Emerging research on the role of the endogenous Endocannabinoid System (ECS) found within humans and animals, and its potential health impact, has expanded dramatically. Recently PubMed published articles linking compounds found in the Maca root with the ability to activate the Endocannabinoid System.
The Endocannabinoid System is a system belonging to all mammals, including dogs and cats, involving the central and peripheral nervous systems, immune and neurological system plus all organs. The Endocannabinoid Systems contains two primary receptors, referred to as CB1 and CB2, that are endogenous (innate) to the ECS system and are tasked with receiving and responding to nutritional cannabinoids, naturally found in your pet's body. It has long been thought that ECS receptors could only be stimulated by cannabinoids found in the hemp plant.
Recent Pub Med research shows that Maca contains secondary metabolites referred to as N-alkylamides (NAAs) as well as plant compounds called macamides, that can activate cannabinoids by mimicking their plant actions, referred to as the cannabimimetic effect.
This is exciting news for pet parents and pets alike because because Maca's NAA's and macamides do not contain specific canninbinoid chemistry, however, are likely able to stimulate the ECS receptors due to Maca's adaptogenic plant actions. Given Maca's well researched phytochemical and nutritional plant actions, the pairing of Maca with other plants that activate the Endocannabinoid System may yield rich results in potential layered, therapeutic health benefits.
While research continues, it appears that Maca has the ability to stimulate effects across the Central and Peripheral Nervous Systems as well as the Immune System. This study provides additional strong evidence of the endocannabinoid substrate mimicking of plant-derived NAAs adaptogens and uncovers a direct and indirect cannabimimetic action of the Peruvian Maca root.
While macamides have long been researched within the Peruvian traditional medical system, the emerging focus on the interaction of plant-derived N-alkylamides (NAAs) and the mammalian Endocannabinoid System (ECS) and the existence of a N-acylethanolamine signaling system is an exciting build out to our understanding of the adaptogenic nature of the Maca plant.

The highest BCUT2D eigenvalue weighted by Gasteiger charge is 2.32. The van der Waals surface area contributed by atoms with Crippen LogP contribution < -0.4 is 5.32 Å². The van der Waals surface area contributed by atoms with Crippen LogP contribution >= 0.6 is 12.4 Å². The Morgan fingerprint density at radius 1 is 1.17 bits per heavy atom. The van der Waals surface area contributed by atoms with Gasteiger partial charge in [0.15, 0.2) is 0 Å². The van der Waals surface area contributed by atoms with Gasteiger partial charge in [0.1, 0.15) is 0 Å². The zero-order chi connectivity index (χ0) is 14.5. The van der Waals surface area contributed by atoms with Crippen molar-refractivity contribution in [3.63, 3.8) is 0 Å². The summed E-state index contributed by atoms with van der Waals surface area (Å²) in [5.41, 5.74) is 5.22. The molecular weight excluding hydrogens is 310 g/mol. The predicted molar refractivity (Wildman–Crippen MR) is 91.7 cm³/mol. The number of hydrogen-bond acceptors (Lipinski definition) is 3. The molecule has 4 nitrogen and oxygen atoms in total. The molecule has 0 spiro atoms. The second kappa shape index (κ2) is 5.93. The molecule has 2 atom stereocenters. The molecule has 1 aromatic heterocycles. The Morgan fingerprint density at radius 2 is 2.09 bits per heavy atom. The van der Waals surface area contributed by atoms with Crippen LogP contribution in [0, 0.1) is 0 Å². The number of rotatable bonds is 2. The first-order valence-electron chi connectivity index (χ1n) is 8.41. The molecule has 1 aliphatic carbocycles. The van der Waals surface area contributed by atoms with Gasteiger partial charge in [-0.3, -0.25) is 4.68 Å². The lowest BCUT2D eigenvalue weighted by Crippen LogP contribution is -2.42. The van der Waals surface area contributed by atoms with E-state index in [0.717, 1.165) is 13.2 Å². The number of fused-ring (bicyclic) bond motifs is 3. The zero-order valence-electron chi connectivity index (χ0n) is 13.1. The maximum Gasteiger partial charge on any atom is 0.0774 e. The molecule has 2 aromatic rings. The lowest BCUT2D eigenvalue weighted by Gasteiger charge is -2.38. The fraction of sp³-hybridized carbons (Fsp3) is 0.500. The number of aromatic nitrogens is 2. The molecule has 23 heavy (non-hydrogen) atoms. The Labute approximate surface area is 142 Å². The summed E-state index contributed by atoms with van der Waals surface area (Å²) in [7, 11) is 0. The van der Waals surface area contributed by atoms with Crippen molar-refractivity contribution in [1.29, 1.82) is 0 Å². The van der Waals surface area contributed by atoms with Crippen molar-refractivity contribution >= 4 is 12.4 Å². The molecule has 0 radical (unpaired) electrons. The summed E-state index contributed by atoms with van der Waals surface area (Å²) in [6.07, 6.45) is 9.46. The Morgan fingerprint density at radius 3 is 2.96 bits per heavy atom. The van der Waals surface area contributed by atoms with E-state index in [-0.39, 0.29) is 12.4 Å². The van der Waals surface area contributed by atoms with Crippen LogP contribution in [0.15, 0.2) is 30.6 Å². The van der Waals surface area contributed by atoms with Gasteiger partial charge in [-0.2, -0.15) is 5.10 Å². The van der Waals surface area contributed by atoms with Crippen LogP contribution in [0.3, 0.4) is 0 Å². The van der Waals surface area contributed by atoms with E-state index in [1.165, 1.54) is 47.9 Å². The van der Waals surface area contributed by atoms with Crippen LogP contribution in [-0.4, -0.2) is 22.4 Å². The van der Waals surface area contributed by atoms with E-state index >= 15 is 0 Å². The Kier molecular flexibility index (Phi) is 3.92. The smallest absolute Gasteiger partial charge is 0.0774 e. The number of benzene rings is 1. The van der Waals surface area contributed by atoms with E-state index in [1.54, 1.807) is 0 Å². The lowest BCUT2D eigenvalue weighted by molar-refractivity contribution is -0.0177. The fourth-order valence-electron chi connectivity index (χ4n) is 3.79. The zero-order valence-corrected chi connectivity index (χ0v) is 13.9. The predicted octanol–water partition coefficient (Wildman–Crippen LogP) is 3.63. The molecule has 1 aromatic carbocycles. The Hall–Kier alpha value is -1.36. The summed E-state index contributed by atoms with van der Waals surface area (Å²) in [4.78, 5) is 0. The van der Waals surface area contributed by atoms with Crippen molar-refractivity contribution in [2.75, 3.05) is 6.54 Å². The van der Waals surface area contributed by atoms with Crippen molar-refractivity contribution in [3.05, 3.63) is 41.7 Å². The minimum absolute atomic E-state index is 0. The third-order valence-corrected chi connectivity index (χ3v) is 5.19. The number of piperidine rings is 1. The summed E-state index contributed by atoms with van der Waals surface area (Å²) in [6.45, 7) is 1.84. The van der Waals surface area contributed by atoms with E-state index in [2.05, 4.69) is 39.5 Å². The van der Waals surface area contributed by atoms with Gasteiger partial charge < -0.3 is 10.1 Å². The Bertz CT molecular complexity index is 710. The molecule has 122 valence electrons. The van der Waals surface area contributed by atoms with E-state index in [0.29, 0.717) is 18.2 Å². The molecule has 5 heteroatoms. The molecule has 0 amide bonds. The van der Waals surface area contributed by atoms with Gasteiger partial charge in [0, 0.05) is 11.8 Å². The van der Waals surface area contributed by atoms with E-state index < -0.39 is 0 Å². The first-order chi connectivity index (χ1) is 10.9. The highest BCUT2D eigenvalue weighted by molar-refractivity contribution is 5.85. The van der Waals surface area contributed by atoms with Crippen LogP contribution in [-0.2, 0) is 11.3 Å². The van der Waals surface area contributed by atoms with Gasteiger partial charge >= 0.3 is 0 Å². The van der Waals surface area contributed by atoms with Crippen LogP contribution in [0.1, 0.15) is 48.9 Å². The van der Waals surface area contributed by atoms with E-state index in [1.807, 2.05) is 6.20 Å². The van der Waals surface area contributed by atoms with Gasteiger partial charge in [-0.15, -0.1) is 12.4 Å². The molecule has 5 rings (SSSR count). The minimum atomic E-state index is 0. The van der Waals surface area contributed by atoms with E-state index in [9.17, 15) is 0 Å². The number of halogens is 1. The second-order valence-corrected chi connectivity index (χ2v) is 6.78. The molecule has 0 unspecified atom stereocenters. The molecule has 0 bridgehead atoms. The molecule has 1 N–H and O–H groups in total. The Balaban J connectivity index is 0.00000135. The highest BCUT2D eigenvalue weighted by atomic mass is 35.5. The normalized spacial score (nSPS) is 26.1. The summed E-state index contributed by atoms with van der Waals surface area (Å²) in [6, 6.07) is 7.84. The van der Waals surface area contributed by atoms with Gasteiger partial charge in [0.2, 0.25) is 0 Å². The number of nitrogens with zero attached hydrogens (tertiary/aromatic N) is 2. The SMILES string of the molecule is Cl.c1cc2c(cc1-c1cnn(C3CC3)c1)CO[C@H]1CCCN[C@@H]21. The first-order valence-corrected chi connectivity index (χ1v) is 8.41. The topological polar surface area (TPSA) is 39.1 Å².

Continuing understanding on the endocannabinoid system and animal wellness is important since the system involves a number of body responses related to pain, illness, mood, inflammation, immune health and memory. The endocannabinoid system is tasked with maintaining immune and cellular balance, known as homeostasis, despite external interactions that might otherwise interrupt balance in the animal's body systems. Endocannabinoids also nourish and stimulate the encocannabinoid receptors that are found in the brain, organs, connective tissues, glands, and immune cells.
The discovery of the interaction of Maca's plant-derived N-alkylamides (NAAs) and the mammalian endocannabinoid system (ECS) and the existence of a plant endogenous N-acylethanolamine signaling system have led to the re-evaluation of this group of compounds and will likely spur on future research involving Maca root and its relationship to the endocannabinoid system.
Macamides are a distinct class of secondary metabolites that have so far been found only in the Peruvian Lepidium meyenii Walp Maca plant. Using HPLC-UV-MS/MS, the main macamides have been identified as n-benzylhexadecanamide, n-benzyl-(9Z)-octadecenamide, n-benzyl-(9Z, 12Z)-octadecadienamide, n-benzyl-(9Z, 12Z, 15Z)-octadecatrienamide and n-benzyloctadecanamide.
Maca can be found in the following Petabis Organics products:
J Nat Prod. 2014 Jul 25;77(7):1663-9. doi: 10.1021/np500292g. Epub 2014 Jun 27.
Identification of endocannabinoid system-modulating N-alkylamides from Heliopsis helianthoides var. scabra and Lepidium meyenii.